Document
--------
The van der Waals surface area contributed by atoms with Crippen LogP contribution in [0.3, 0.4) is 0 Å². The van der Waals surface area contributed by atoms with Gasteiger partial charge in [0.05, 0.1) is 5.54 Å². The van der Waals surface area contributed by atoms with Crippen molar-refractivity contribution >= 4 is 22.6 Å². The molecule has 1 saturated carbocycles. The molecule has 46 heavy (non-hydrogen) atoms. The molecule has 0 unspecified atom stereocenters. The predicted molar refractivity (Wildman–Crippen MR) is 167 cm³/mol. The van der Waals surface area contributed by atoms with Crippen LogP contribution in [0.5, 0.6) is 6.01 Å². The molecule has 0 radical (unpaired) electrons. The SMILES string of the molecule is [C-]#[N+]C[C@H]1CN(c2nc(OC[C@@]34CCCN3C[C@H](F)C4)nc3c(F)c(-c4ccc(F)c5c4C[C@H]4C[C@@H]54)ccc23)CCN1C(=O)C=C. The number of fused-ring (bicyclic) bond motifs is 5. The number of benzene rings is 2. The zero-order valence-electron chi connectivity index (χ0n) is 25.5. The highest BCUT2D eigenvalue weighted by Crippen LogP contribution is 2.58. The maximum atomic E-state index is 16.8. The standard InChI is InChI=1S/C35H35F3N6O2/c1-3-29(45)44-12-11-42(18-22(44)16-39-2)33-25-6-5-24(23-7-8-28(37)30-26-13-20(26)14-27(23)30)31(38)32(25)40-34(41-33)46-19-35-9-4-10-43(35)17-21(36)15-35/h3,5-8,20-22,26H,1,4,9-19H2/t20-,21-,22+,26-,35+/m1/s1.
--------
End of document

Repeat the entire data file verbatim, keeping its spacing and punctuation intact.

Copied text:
The van der Waals surface area contributed by atoms with Crippen LogP contribution in [0.3, 0.4) is 0 Å². The van der Waals surface area contributed by atoms with Gasteiger partial charge in [0.05, 0.1) is 5.54 Å². The van der Waals surface area contributed by atoms with Crippen molar-refractivity contribution >= 4 is 22.6 Å². The molecule has 1 saturated carbocycles. The molecule has 46 heavy (non-hydrogen) atoms. The molecule has 0 unspecified atom stereocenters. The predicted molar refractivity (Wildman–Crippen MR) is 167 cm³/mol. The van der Waals surface area contributed by atoms with Crippen LogP contribution in [0.5, 0.6) is 6.01 Å². The molecule has 0 radical (unpaired) electrons. The SMILES string of the molecule is [C-]#[N+]C[C@H]1CN(c2nc(OC[C@@]34CCCN3C[C@H](F)C4)nc3c(F)c(-c4ccc(F)c5c4C[C@H]4C[C@@H]54)ccc23)CCN1C(=O)C=C. The number of fused-ring (bicyclic) bond motifs is 5. The number of benzene rings is 2. The zero-order valence-electron chi connectivity index (χ0n) is 25.5. The highest BCUT2D eigenvalue weighted by Crippen LogP contribution is 2.58. The maximum atomic E-state index is 16.8. The standard InChI is InChI=1S/C35H35F3N6O2/c1-3-29(45)44-12-11-42(18-22(44)16-39-2)33-25-6-5-24(23-7-8-28(37)30-26-13-20(26)14-27(23)30)31(38)32(25)40-34(41-33)46-19-35-9-4-10-43(35)17-21(36)15-35/h3,5-8,20-22,26H,1,4,9-19H2/t20-,21-,22+,26-,35+/m1/s1.